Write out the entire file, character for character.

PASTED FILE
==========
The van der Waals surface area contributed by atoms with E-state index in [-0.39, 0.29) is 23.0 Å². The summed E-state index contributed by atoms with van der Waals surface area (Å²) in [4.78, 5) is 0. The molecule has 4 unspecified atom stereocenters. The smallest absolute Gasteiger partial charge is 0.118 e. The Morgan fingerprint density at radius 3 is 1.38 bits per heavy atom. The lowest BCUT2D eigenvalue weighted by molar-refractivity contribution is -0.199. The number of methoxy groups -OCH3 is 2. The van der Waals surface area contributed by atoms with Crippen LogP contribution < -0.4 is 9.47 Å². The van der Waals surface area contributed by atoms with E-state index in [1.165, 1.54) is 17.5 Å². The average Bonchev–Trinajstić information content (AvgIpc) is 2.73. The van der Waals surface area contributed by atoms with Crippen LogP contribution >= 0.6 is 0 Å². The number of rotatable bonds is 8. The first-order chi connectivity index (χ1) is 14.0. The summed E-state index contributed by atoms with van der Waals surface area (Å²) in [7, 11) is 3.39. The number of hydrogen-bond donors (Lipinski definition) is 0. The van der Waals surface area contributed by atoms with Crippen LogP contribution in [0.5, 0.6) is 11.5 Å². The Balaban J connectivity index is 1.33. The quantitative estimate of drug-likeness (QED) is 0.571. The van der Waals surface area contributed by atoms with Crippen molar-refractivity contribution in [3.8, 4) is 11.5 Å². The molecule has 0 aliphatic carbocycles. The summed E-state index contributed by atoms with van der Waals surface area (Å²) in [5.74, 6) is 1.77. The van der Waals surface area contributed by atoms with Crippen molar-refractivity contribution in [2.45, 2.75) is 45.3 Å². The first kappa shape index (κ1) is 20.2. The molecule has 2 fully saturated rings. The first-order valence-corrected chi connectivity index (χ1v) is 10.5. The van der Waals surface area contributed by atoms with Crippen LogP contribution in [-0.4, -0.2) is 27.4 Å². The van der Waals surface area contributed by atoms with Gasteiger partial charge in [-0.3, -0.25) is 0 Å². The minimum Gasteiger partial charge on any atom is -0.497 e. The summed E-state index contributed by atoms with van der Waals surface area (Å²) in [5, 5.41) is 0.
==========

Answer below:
The van der Waals surface area contributed by atoms with E-state index in [-0.39, 0.29) is 23.0 Å². The summed E-state index contributed by atoms with van der Waals surface area (Å²) in [4.78, 5) is 0. The molecule has 4 unspecified atom stereocenters. The smallest absolute Gasteiger partial charge is 0.118 e. The Morgan fingerprint density at radius 3 is 1.38 bits per heavy atom. The lowest BCUT2D eigenvalue weighted by molar-refractivity contribution is -0.199. The number of methoxy groups -OCH3 is 2. The van der Waals surface area contributed by atoms with Crippen LogP contribution < -0.4 is 9.47 Å². The van der Waals surface area contributed by atoms with E-state index in [1.165, 1.54) is 17.5 Å². The average Bonchev–Trinajstić information content (AvgIpc) is 2.73. The van der Waals surface area contributed by atoms with Crippen LogP contribution >= 0.6 is 0 Å². The number of rotatable bonds is 8. The first-order chi connectivity index (χ1) is 14.0. The summed E-state index contributed by atoms with van der Waals surface area (Å²) in [7, 11) is 3.39. The number of hydrogen-bond donors (Lipinski definition) is 0. The van der Waals surface area contributed by atoms with Crippen LogP contribution in [0.5, 0.6) is 11.5 Å². The Balaban J connectivity index is 1.33. The quantitative estimate of drug-likeness (QED) is 0.571. The van der Waals surface area contributed by atoms with Crippen molar-refractivity contribution in [3.8, 4) is 11.5 Å². The molecule has 0 aliphatic carbocycles. The summed E-state index contributed by atoms with van der Waals surface area (Å²) in [5.74, 6) is 1.77. The van der Waals surface area contributed by atoms with Crippen molar-refractivity contribution in [2.45, 2.75) is 45.3 Å². The first kappa shape index (κ1) is 20.2. The molecule has 2 fully saturated rings. The first-order valence-corrected chi connectivity index (χ1v) is 10.5. The van der Waals surface area contributed by atoms with Crippen LogP contribution in [-0.4, -0.2) is 27.4 Å². The van der Waals surface area contributed by atoms with Gasteiger partial charge in [-0.3, -0.25) is 0 Å². The minimum Gasteiger partial charge on any atom is -0.497 e. The summed E-state index contributed by atoms with van der Waals surface area (Å²) in [5, 5.41) is 0.